222007-061OProductMerino Marinière Jumper
history La marinière
The striped sailor’s jumper, known as la marinière (the sailor), tricot rayé(striped knit) or chandail (jumper), became the official undershirt of the French navy in the spring of 1858.
An official bulletin specified the exact number and width of the stripes, stating that the body of the shirt should be patterned with 21 white stripes and 20 or 21 indigo-blue stripes, the white stripes being twice as wide – 20 millimetres – as the blue.
Variations of striped clothing had been worn by seamen in Western Europe since the 1600s and the sailor’s jumper originated as a fisherman’s garment, famously worn by onion and garlic merchants on the English Channel and on the Brittany peninsula. Tightly knitted from unwashed sheep’s wool, it provided protection from wind and water on the seas, and, made with a seamless tube construction, it was gentle and comfortable against the skin. The contrasting stripes made it easier to spot a man overboard.
In the 1910s and 1920s, traditional workwear was copied and adopted by artists and intellectuals, and by fashion design. The sailor’s jumper, also made in combed cotton, became a trend in the bohemian communities of Saint-Tropez and Antibes on the French Riviera; and together with soft jersey knits and a more androgynous silhouette, the ‘nautical style’ was an important inspiration for the modernisation of womenswear.
Merino wool, lambswool, mohair – there are many different types of wool.
Most do not need to be washed that often and can be spot cleaned where
needed and simply aired out.
When you do wash wool, always check the instructions on the care label first and either wash it by hand or in the delicate cycle on your washing machine on a low temperature and with a mild detergent. Put wool in a mesh washing bag to prevent snagging and felting.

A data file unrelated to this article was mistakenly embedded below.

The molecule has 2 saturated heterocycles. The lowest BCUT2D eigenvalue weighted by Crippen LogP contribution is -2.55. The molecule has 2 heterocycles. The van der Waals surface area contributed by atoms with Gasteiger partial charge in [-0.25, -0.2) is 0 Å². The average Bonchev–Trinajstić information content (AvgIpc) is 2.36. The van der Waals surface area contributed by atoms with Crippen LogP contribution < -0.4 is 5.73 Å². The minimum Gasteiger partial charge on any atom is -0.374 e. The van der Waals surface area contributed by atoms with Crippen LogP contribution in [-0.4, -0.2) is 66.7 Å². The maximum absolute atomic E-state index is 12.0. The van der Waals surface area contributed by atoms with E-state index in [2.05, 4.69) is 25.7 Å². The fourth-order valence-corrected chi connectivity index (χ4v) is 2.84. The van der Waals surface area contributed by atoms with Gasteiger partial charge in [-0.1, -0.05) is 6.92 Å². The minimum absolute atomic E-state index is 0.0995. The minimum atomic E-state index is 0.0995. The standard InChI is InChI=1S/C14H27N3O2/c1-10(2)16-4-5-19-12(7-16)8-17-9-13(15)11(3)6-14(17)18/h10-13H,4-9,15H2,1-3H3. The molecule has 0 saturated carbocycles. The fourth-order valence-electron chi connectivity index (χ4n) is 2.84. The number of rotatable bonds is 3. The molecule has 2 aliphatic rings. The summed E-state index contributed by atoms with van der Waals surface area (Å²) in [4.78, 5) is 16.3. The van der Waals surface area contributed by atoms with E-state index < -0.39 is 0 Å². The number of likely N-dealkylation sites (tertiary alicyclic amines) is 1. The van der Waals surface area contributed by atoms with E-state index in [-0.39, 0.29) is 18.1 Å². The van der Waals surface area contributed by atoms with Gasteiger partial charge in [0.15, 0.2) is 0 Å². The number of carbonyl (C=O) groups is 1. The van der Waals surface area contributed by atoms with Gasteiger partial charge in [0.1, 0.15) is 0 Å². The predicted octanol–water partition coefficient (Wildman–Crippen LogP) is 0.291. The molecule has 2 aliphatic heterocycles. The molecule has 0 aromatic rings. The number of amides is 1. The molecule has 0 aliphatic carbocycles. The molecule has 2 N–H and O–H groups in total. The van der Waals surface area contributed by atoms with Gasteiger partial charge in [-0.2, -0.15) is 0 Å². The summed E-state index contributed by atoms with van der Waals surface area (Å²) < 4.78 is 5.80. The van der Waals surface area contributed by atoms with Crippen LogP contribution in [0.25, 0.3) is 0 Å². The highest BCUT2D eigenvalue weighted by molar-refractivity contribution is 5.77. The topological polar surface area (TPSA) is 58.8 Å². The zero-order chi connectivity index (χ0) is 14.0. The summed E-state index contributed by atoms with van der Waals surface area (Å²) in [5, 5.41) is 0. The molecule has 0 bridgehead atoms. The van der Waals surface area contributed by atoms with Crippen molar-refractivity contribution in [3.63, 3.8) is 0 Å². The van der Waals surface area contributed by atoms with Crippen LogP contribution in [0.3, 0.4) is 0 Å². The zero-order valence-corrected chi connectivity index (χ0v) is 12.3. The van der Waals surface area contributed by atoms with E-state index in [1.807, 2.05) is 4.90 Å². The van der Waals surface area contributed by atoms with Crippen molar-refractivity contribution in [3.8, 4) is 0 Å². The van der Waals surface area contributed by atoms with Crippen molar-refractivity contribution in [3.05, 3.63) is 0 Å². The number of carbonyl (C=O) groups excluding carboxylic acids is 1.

To avoid stretching the wool fibres, do not wring wool clothes and always dry them flat, preferably on a towel to absorb any extra moisture. Ironing after washing helps to restore the material’s natural sheen – use a steam iron on the wool setting and a pressing cloth.
program Merino Yarn Project
program Merino Yarn Project
Designing a unique yarn for ARKET knitted fabrics means that the
construction of a garment begins at the fibre level. This yarn, made
from organic merino-wool fibres, runs through the entire collection and
functions as the foundation of each style.
The fibres are spun in two directions with different amounts of twist to produce a yarn with optimal balance and strength. The yarn is then knitted in a variety of tensions and textures, which results in the same construction serving essentially different versions depending on the combinations of yarn count (weight and fineness) and gauge (number of needles per inch).
Based on a mathematical formula, the combinations have been developed for each knit to achieve the best possible performance from the natural raw material. By customising both yarn and knitting technique, it is possible to go beyond conventional qualities and create completely distinctive knitted fabrics characterised by durability and firm body.
Supplier Fujian Wanjiamei textile clothing
Based in the city of Quanzhou – which lies on the coast between Guangzhou and Shanghai – the Fujian factory designs and manufactures high-quality heavy knits. The company was founded in 2006, and its 1,500 employees are skilled in yarn winding, knitting panels, linking and special workmanship techniques – like advanced embroidery and traditional intarsia knitting by hand. With a number of quality and environmental certifications, Fujian reduces their waste and emissions by employing a better utilisation rate of raw materials. They are crafting heavy-knit pieces for ARKET, using all of their advanced skills – including embroidery and hand knitting.